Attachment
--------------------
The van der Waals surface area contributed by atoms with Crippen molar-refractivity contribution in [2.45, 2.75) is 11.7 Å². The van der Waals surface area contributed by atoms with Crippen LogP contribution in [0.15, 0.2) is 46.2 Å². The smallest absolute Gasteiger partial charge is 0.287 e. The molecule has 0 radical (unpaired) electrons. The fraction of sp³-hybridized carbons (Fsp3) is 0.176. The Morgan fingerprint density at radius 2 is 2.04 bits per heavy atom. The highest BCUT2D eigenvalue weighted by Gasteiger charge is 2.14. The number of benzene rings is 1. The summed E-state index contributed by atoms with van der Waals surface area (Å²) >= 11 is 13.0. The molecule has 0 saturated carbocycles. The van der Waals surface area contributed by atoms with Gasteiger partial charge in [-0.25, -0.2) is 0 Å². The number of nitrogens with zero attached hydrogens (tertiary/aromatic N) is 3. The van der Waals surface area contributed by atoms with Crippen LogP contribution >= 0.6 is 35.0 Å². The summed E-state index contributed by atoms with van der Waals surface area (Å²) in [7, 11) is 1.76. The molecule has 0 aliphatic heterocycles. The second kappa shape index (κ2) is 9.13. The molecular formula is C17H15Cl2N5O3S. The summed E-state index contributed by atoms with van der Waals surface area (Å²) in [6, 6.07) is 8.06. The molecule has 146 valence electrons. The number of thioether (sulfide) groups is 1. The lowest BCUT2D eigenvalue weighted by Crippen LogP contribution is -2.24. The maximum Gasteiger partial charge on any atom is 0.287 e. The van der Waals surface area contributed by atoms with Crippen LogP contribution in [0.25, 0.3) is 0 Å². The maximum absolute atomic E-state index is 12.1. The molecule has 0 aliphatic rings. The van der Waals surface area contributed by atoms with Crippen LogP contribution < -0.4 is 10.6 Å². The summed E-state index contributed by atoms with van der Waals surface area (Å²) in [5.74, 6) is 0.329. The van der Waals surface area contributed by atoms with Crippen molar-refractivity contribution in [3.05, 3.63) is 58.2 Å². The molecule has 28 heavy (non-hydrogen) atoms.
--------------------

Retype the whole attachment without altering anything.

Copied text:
The van der Waals surface area contributed by atoms with Crippen molar-refractivity contribution in [2.45, 2.75) is 11.7 Å². The van der Waals surface area contributed by atoms with Crippen LogP contribution in [0.15, 0.2) is 46.2 Å². The smallest absolute Gasteiger partial charge is 0.287 e. The molecule has 0 radical (unpaired) electrons. The fraction of sp³-hybridized carbons (Fsp3) is 0.176. The Morgan fingerprint density at radius 2 is 2.04 bits per heavy atom. The highest BCUT2D eigenvalue weighted by Gasteiger charge is 2.14. The number of benzene rings is 1. The summed E-state index contributed by atoms with van der Waals surface area (Å²) >= 11 is 13.0. The molecule has 0 saturated carbocycles. The van der Waals surface area contributed by atoms with Gasteiger partial charge in [-0.25, -0.2) is 0 Å². The number of nitrogens with zero attached hydrogens (tertiary/aromatic N) is 3. The van der Waals surface area contributed by atoms with Crippen LogP contribution >= 0.6 is 35.0 Å². The summed E-state index contributed by atoms with van der Waals surface area (Å²) in [7, 11) is 1.76. The molecule has 0 aliphatic heterocycles. The second kappa shape index (κ2) is 9.13. The molecular formula is C17H15Cl2N5O3S. The summed E-state index contributed by atoms with van der Waals surface area (Å²) in [6, 6.07) is 8.06. The molecule has 146 valence electrons. The number of thioether (sulfide) groups is 1. The lowest BCUT2D eigenvalue weighted by Crippen LogP contribution is -2.24. The maximum Gasteiger partial charge on any atom is 0.287 e. The van der Waals surface area contributed by atoms with Crippen LogP contribution in [0.25, 0.3) is 0 Å². The maximum absolute atomic E-state index is 12.1. The molecule has 0 aliphatic rings. The van der Waals surface area contributed by atoms with Crippen LogP contribution < -0.4 is 10.6 Å². The summed E-state index contributed by atoms with van der Waals surface area (Å²) in [5.74, 6) is 0.329. The van der Waals surface area contributed by atoms with Crippen molar-refractivity contribution in [3.05, 3.63) is 58.2 Å². The molecule has 28 heavy (non-hydrogen) atoms.